The lady doth protest too much

Frances Nunziata’s office pamphletedIMG_20150429_223023~2 Weston this week with a defence of the proposed 30-storey tower on King. The new proposed tower will be much taller than original proposal, which had only 18 storeys.

Nunziata’s flyer says that “a[n opposing] flyer has been circulated throughout the community to rally support for an 18-story tower which will result IMG_20150429_223055in greater shadow impacts and less public space for the community’s use, including the Farmers’ Market.”

Her flyer, by contrast, says that the 30-storey proposal is necessary to meet the Tall Building Guidelines, “which apply across the city” (her emphasis). This taller building will also, she says, reduce the impact of the shadow and allow for more community space.

I don’t believe that these statements are true.

The Tall Building Guidelines say,

Tall buildings are desirable in the right places but they don’t belong everywhere…. When poorly located and designed, tall buildings can physically and visually overwhelm adjacent streets, parks and neighbourhoods. They can block sunlight, views of the sky and create uncomfortable wind conditions in adjacent streets, parks and open space, and create traffic congestion. For these reasons, tall buildings come with larger civic responsibilities and obligations than other buildings.

The longer report also says, very clearly, that the guidelines are guidelines and should be used with other important documents like the “Official Plan, applicable Zoning By-Laws, Secondary Plans and Heritage Conservation District Plans”. They also “should also be afforded some flexibility in application” (Page 12).

Far from being binding on Weston, as she suggests they are, the guidelines themselves say that tall buildings should “fit within the existing or planned context and provide an appropriate transition in scale down to lower-scaled buildings, parks, and open space.” It is not clear to me that this building is in context with the rest of our community.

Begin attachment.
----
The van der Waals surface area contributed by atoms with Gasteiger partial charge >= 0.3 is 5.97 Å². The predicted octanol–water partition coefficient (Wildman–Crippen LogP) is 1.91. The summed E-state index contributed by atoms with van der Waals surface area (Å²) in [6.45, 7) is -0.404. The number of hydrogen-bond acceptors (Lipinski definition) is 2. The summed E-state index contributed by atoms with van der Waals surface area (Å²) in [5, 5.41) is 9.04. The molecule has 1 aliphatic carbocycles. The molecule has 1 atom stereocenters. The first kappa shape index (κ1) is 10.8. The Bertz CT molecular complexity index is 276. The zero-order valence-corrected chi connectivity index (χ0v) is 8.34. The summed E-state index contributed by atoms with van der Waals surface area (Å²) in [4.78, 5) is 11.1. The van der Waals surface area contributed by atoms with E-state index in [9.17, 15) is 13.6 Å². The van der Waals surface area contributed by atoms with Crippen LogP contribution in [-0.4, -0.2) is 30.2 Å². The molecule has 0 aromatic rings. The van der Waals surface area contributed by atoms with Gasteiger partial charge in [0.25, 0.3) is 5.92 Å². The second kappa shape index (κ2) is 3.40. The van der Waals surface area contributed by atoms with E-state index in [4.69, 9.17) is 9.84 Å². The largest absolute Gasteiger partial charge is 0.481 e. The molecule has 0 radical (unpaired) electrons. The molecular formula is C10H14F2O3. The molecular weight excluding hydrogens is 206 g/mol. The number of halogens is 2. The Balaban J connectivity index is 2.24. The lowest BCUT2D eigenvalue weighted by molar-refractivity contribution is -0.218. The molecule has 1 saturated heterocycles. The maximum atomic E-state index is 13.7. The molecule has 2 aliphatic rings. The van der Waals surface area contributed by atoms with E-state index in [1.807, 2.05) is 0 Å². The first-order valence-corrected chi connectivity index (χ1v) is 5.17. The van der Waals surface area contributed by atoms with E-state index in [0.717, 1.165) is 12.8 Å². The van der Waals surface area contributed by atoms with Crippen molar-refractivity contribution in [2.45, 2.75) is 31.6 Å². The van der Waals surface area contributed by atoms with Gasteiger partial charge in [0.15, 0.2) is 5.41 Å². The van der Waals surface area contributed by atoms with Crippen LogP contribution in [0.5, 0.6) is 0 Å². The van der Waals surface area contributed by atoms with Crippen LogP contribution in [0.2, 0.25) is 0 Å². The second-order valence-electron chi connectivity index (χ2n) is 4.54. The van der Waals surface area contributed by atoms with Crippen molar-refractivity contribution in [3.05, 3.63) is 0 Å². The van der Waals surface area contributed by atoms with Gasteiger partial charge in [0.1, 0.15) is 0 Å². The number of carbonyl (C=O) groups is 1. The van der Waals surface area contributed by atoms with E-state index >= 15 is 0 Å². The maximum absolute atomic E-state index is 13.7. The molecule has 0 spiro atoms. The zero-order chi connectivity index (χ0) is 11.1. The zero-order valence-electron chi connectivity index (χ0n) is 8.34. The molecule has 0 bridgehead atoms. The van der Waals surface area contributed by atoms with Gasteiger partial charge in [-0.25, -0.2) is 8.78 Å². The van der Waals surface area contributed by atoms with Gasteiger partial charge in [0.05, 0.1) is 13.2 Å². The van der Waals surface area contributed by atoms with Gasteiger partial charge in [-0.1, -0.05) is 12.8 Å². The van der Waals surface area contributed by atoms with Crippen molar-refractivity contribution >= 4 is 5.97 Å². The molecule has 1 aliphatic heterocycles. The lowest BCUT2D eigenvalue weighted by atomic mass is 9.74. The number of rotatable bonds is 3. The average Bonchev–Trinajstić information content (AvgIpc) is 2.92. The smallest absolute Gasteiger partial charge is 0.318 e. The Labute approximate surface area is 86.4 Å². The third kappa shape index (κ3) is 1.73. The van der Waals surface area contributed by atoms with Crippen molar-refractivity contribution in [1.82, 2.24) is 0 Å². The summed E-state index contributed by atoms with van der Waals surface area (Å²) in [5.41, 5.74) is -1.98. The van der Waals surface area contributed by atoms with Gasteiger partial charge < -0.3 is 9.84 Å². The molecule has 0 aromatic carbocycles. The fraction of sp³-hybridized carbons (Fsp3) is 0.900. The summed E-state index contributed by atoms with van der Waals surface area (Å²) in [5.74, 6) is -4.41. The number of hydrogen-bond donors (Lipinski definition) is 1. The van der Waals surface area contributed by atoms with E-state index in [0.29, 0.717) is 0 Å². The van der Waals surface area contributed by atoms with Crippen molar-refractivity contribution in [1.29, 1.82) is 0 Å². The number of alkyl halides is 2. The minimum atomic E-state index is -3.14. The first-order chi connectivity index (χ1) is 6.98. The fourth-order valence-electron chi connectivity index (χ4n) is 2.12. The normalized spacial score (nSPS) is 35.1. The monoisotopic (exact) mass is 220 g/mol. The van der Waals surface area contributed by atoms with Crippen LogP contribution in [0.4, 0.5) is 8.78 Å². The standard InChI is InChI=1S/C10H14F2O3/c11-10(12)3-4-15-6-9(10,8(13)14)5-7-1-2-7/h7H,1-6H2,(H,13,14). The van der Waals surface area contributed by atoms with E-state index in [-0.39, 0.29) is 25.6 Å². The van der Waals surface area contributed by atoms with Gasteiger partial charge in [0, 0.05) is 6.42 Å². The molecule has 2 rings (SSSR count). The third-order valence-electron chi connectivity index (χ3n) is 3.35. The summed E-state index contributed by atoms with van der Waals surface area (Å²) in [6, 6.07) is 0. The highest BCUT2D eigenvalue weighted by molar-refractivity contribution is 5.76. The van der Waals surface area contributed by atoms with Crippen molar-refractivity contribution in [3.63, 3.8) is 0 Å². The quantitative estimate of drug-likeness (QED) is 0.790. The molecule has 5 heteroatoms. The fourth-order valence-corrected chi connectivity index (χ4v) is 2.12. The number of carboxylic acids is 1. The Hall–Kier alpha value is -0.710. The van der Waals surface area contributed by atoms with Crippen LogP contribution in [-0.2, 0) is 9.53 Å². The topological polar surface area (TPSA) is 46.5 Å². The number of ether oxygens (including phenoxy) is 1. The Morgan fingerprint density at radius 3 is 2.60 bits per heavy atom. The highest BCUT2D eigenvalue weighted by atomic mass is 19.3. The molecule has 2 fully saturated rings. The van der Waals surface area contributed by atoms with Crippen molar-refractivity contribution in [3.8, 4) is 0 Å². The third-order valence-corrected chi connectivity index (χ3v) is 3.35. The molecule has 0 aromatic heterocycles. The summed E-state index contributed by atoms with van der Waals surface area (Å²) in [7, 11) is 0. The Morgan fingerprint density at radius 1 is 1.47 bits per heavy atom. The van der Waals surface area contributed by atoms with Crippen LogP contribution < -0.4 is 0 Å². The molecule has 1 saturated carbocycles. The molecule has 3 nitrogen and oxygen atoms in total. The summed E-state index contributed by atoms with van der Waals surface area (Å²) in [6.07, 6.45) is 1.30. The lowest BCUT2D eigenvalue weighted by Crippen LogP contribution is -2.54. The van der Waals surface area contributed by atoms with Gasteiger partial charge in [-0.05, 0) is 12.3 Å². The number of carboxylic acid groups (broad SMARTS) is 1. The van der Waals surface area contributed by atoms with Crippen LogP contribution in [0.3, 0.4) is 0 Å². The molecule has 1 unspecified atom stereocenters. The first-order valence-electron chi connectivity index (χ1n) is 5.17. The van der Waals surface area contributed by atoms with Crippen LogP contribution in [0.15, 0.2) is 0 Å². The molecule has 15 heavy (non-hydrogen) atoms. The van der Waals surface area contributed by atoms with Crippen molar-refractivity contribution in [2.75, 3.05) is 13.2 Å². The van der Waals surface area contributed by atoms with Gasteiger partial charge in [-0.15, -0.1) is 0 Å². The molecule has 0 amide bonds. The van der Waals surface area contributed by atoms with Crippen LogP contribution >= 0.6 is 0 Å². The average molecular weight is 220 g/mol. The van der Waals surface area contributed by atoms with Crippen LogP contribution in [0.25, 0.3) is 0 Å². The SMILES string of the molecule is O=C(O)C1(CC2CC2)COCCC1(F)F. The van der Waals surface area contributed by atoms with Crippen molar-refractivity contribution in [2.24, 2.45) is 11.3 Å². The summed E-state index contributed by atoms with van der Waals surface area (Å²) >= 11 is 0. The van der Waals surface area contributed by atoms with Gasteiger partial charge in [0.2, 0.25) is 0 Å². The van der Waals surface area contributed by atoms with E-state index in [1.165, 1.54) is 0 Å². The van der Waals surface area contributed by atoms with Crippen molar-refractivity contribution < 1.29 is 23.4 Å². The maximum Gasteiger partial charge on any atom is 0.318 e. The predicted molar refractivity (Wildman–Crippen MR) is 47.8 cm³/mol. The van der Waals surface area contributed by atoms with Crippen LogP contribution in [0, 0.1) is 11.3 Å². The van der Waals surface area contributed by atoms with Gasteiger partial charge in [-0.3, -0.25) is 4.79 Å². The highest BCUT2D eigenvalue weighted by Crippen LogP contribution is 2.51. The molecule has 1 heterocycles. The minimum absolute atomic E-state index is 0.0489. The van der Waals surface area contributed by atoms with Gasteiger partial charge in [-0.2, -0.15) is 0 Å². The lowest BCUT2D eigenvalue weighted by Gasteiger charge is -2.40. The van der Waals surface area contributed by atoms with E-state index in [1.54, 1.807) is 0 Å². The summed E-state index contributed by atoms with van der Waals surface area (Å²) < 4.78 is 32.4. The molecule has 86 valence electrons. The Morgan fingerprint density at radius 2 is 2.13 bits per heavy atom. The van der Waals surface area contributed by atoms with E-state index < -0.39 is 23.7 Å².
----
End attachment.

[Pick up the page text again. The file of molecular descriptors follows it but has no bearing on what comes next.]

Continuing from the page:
I do not think that Nunziata’s shadow argument is very good either. The area of a shadow is the function of the height and the width. Certainly, a wider building casts a shadow that lasts longer in the area that it reaches—but a taller building casts a longer shadow and reaches out farther. The area affected will be, mathematically, exactly the same.

Nunziata’s pamphlet says that there will be rezoning meetings and a community consultation. I certainly hope that we can get more facts with less spin than we received this time from our councillor.

Author: Adam Norman

I am raising my two children in Weston.

4 thoughts on “The lady doth protest too much”

  1. Confusing. The 30-storey proposal is for the not-yet-built project on John St. There is (roughly NW) an existing 26-storey “residence” at 33 King St. (which presumably your shadow map illustrates). Any argument about shadows cast by the new project should take this into account.

  2. Building height is an issue but surely another equally important one is the shrinking amount of space that will be left for the Weston Farmers Market, a community asset which deserves protection from the developer’s greed. Have any figures been published comparing the size of the current Farmers Market area and the proposed “new and improved” Farmers Market? The local community, the farmers and local entrepreneurs should be rallying to defend this historic asset or before long all we’ll be left with is a one very sad big box store to do our grocery shopping. Instead of helping nurture the growth of Ontario farmers and local entrepreneurship, Nunziata has once again chosen to back the wrong horse, her deep-pocketed develop pal but no surprise there.

  3. wonder how much section 37 money Nunziata is getting……bad on the Weston Resident Group for supporting this…..the building will do nothing for the area…

Comments are closed.